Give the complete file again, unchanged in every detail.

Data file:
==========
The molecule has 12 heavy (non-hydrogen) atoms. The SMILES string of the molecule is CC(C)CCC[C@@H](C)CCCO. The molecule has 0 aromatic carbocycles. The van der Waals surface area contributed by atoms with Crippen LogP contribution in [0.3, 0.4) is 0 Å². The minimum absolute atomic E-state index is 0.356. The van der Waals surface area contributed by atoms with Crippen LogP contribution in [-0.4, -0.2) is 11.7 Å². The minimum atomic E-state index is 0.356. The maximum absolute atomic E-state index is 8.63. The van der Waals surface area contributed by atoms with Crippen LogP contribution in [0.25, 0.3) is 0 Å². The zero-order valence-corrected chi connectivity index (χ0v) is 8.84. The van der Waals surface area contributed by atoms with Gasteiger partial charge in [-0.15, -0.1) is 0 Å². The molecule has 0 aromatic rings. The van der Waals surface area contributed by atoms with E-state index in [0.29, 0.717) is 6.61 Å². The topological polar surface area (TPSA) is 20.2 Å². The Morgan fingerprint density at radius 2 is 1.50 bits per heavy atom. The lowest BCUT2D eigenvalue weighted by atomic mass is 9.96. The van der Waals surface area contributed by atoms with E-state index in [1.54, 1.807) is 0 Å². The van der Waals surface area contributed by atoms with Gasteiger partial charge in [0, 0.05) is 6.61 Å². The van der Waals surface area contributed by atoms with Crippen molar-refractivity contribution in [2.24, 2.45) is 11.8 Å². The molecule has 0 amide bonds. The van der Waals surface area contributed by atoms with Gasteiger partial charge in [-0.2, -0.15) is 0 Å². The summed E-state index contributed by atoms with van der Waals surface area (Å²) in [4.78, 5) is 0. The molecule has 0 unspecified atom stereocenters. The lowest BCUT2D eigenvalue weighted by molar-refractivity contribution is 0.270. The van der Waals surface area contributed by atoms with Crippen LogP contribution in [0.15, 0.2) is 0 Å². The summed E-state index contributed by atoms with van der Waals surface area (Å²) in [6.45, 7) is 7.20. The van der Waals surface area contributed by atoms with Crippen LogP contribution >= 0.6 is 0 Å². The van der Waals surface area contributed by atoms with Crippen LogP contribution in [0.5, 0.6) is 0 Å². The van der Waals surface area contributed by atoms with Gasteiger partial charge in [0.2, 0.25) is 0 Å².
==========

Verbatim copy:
The molecule has 12 heavy (non-hydrogen) atoms. The SMILES string of the molecule is CC(C)CCC[C@@H](C)CCCO. The molecule has 0 aromatic carbocycles. The van der Waals surface area contributed by atoms with Crippen LogP contribution in [0.3, 0.4) is 0 Å². The minimum absolute atomic E-state index is 0.356. The van der Waals surface area contributed by atoms with Crippen LogP contribution in [-0.4, -0.2) is 11.7 Å². The minimum atomic E-state index is 0.356. The maximum absolute atomic E-state index is 8.63. The van der Waals surface area contributed by atoms with Crippen LogP contribution in [0.25, 0.3) is 0 Å². The zero-order valence-corrected chi connectivity index (χ0v) is 8.84. The van der Waals surface area contributed by atoms with Gasteiger partial charge in [-0.15, -0.1) is 0 Å². The molecule has 0 aromatic rings. The van der Waals surface area contributed by atoms with E-state index in [0.29, 0.717) is 6.61 Å². The topological polar surface area (TPSA) is 20.2 Å². The Morgan fingerprint density at radius 2 is 1.50 bits per heavy atom. The lowest BCUT2D eigenvalue weighted by atomic mass is 9.96. The van der Waals surface area contributed by atoms with E-state index in [1.54, 1.807) is 0 Å². The van der Waals surface area contributed by atoms with Gasteiger partial charge in [0, 0.05) is 6.61 Å². The van der Waals surface area contributed by atoms with Crippen molar-refractivity contribution in [2.24, 2.45) is 11.8 Å². The molecule has 0 amide bonds. The van der Waals surface area contributed by atoms with Gasteiger partial charge in [-0.2, -0.15) is 0 Å². The summed E-state index contributed by atoms with van der Waals surface area (Å²) in [4.78, 5) is 0. The molecule has 0 unspecified atom stereocenters. The lowest BCUT2D eigenvalue weighted by molar-refractivity contribution is 0.270. The van der Waals surface area contributed by atoms with Crippen LogP contribution in [0.15, 0.2) is 0 Å². The summed E-state index contributed by atoms with van der Waals surface area (Å²) in [6.45, 7) is 7.20. The van der Waals surface area contributed by atoms with Crippen LogP contribution >= 0.6 is 0 Å². The van der Waals surface area contributed by atoms with Crippen LogP contribution in [0.5, 0.6) is 0 Å². The van der Waals surface area contributed by atoms with Gasteiger partial charge in [0.2, 0.25) is 0 Å².